Home » Posts tagged "health" (Page 2)

Strep throat now treatable via HealtheVisits


We are excited to announce that you can now use HealtheVisits to treat strep throat! All you have to do is head over to healthevisits.org and submit an online interview request. An Affinity Medical Group or Ministry Medical Group clinician will review the request within one hour. To confirm a positive strep throat diagnosis, a clinician will order a lab test, called a ZipTicket, which will be sent to you electronically via email.

A ZipTicket allows you to bypass waiting and go directly to one of our labs for a rapid strep test to confirm the diagnosis. When you receive your ZipTicket, you can either print a hard copy of it or bring it up electronically on your phone at one of three available lab locations. When the results of the strep test are available you will receive a final diagnosis that, if necessary, will include a prescription to treat your strep throat.

ZipTickets are accepted at select urgent care locations in the Fox Valley, and we are working to increase the number of labs that will accept them. Below are the urgent care locations where you can currently use your ZipTicket:

Continue Reading »

Foods that help you stay hydrated


Some people find it difficult to reach for water during the day. By incorporating these foods into your diet, you’ll secretly be satisfying your thirst and hunger at the same time!

Here’s a list of quintessential fruits and vegetables to keep your body hydrated throughout the day.

  • Cucumber
    • Sailing in with 96.7 percent water content, cucumbers are at the top of everyone’s food list to stay hydrated. Because it has the highest water content of any solid food, its crunchiness is perfect in salads, sandwiches or served with dip. To make cucumber infused water, simply add cucumber slices to a pitcher of water for a refreshing treat.
  • Radishes
    • This refreshing root veggie has a spicy, yet sweet flavor. Radishes have a water content of 95.3 percent, and are filled with antioxidants that help you get the nutrients your body needs. Toss it into your regular coleslaw recipe or add it to your dinner salad to stay hydrated. You can also use thin slices of radishes as a garnish or in soups!
  • Watermelon
    • The king of summer fruit has water right in its name, and 91.5 percent of this delicious fruit is water. Along with a sweet, delectable taste, it contains high amounts of lycopene, a cancer-fighting antioxidant. Not only is watermelon terrific on its own, try adding it to a salad topped with feta cheese this fall. Be adventurous and try grilling it too!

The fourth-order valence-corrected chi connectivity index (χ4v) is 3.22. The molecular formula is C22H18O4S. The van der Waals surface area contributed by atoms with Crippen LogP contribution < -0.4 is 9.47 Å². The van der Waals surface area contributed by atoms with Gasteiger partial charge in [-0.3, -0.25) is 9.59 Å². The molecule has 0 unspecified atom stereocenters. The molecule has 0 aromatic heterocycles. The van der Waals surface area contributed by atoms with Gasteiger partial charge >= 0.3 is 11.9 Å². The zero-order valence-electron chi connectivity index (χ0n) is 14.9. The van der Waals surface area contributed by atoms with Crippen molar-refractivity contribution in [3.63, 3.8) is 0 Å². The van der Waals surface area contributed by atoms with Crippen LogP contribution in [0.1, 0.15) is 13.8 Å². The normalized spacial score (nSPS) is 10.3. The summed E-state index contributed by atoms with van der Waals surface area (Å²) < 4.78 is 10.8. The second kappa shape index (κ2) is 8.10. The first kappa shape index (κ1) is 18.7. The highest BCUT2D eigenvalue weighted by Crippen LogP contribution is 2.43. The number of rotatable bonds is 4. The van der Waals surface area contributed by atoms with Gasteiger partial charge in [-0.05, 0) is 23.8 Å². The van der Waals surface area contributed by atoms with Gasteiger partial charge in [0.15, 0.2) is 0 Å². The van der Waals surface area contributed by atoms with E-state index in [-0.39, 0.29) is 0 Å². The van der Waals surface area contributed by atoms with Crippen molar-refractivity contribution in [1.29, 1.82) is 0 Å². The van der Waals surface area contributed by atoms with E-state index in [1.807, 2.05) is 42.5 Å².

• Spinach
    • Although iceberg lettuce has higher water content, spinach contains more nutrients for your body. With 91.4 percent water content, spinach is rich in lutein, potassium, fiber and folate. Try substituting iceberg lettuce for spinach. As a rule of thumb– the greener the lettuce, the better it is for you.
  • Strawberries
    • Strawberries go great with just about anything and come in with 91 percent water content. Juicy, red strawberries contain more water than other berries. Toss together with spinach, walnuts and poppy seed dressing for a nutrient-packed dish.

    Continue Reading »

10 heart-healthy foods you’ll want to keep in your house (infographic)


Fun Labor Day activities for the family


For many, Labor Day marks the official end of summer. Even though warm weather will likely carry on into September, Labor Day is often a last hurrah before students head back to school and routines get a bit more structured. Make the most of this three-day weekend with healthy, active ideas that the whole family can enjoy!

  • It’s state and county fair season, but you can skip the lines and deep-fried foods by having a backyard fair for your family. Set up tables in the backyard with healthy treats, games, a coloring contest and “livestock” exhibitions with pets or stuffed animals. Get out the washable paints for a face-painting booth, or host your own bake-off!
  • Another fun yard activity for a full free day is hosting lawn Olympics. Set up lawn darts, bag toss, badminton or other favorites and compete for the gold! Color in paper circles for the medals and hang them off of string or ribbon—you could even stack something safe to climb on for a podium for your closing ceremonies.